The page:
Going very fast on the treadmill--safe? (Read 543 times)


Latent Runner

    Sure it's safe. Just pray you don't have a power surge or lose power while hauling ass. My buddy was hauling ass on his treamill and lost power, and ran into the cross bar thing busted his ass big time, was funny as hell. Obviously it doesn't happen often, but something to keep in mind.

     

    Oy vey, yet another gem.

    Fat old man PRs:

    • 1-mile (point to point, gravity assist): 5:50
    • 2-mile: 13:49
    • 5K (gravity assist last mile): 21:31
    • 5-Mile: 37:24
    • 10K (first 10K of my Half Marathon): 48:16
    • 10-Mile (first 10 miles of my Half Marathon): 1:17:40
    • Half Marathon: 1:42:13

      Sure it's safe. Just pray you don't have a power surge or lose power while hauling ass. My buddy was hauling ass on his treamill and lost power, and ran into the cross bar thing busted his ass big time, was funny as hell. Obviously it doesn't happen often, but something to keep in mind.

       

      This summer I was running on a TM in a hotel the hour after the room "closed" and someone just tripped the circuit breaker off to shut the room down.

       

      Complete blackness at 8+mph.

       

      I was fine and continued my run outside in the rain.

      manfromnantucket


         

        Oy vey, yet another gem.

         

        Read the post below your's, shit can happen.


        Gang Name "Pound Cake"

           

          Those trying to say that running on a moving belt you can somehow just hold your position and be aided by the belt, are simply not educated as to the basics of physics.  There is no difference between running on a treadmill and running on a solid surface of the same incline, aside from a very small component of airflow.  Heck, if you have a wind at your back on a road equal to the velocity you are running, there is zero difference.

           

          I agree completely. There are very successful pros who do a lot training on a treadmill. Greet Waitz was one who said she did most workouts on a tread mill. A treadmill is not cross training and the belt doesn't pull your legs along. That's complete rubbish. You have to push back against the moving belt to stay in place, with the same force you would use against the unmoving ground. A 1 to 1.5% incline will compensate for the lack of airflow. I feel that the mill also increases the activation of muscles related to balance over what ground running does because of the reduction in stability and the need to make small positioning adjustments to stay in one place. It's more boring running but can provide very effective workouts. Doing hill and speed workouts on the mill seem very effective due to the controllability of pace and incline.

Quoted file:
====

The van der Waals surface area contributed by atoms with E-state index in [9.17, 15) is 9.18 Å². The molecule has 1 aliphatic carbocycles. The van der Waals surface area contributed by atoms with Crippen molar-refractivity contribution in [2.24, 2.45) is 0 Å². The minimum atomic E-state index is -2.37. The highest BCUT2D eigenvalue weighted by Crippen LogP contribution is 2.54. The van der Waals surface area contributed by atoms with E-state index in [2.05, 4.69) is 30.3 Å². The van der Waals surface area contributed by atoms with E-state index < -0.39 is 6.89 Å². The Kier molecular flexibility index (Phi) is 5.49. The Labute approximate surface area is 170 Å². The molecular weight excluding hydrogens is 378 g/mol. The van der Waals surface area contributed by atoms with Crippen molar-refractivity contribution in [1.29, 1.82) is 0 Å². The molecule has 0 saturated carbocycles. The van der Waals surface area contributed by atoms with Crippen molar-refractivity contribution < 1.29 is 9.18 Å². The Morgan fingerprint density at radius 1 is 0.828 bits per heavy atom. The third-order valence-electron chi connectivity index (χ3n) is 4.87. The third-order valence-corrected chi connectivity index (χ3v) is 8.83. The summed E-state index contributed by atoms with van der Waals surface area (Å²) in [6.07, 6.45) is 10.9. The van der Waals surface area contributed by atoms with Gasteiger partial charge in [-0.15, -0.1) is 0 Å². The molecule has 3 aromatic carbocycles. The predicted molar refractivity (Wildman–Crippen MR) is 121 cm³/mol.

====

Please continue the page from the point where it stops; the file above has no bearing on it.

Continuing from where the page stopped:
- Scott

          2014 Goals: First Marathon - BQ2016 <3:40 (3:25:18) - 1/2M <1:45 - 5K <22:00

          2014 Marathons: 05/04 Flying Pig (3:49:02) - 09/20 Air Force (BQ 3:25:18) - 11/01 Indianapolis Monumental


          HobbyJogger & HobbyRacer

             

            .... Doing hill and speed workouts on the mill seem very effective due to the controllability of pace and incline.

             

            Looks like running on a mill would be ... rather exciting

             

            It's a 5k. It hurt like hell...then I tried to pick it up. The end.

               

              A 1 to 1.5% incline will compensate for the lack of airflow.

               

              This is from the article Fuzzy posted on the previous page:

               

              Researchers at the University of Brighton in the United Kingdom wondered the same thing 15 years ago, so they tested a group of trained runners on treadmills and an outdoor track, measuring their signs of exertion. "The energy cost of running outdoors is always greater than running indoors whatever the pace," says Jonathan Doust, Ph.D., one of the study's authors. "The faster you run the greater the effect."

              This is most clearly seen in the tactics of races like the Tour de France, where the peloton saves energy by sharing the cost of breaking the wind. "At the slower speeds of running the effect of air resistance is much less, but still measureable," Doust says. For instance, running at a pace of 6:00/mile outdoors will add 5 percent to the total energy cost due to wind resistance. This would show up as roughly five extra beats per minute on that runner's heart rate.

              The study's final verdict? At paces slower than 8 mph (7:30/mile pace), no adjustment is necessary. "The difference is so small as to be meaningless," says Doust. Between 8 mph and 11.2 mph (5:21 pace), a 1 percent treadmill grade provides the right adjustment. At higher speeds you will need at least a 2 percent grade to offset the lack of wind resistance.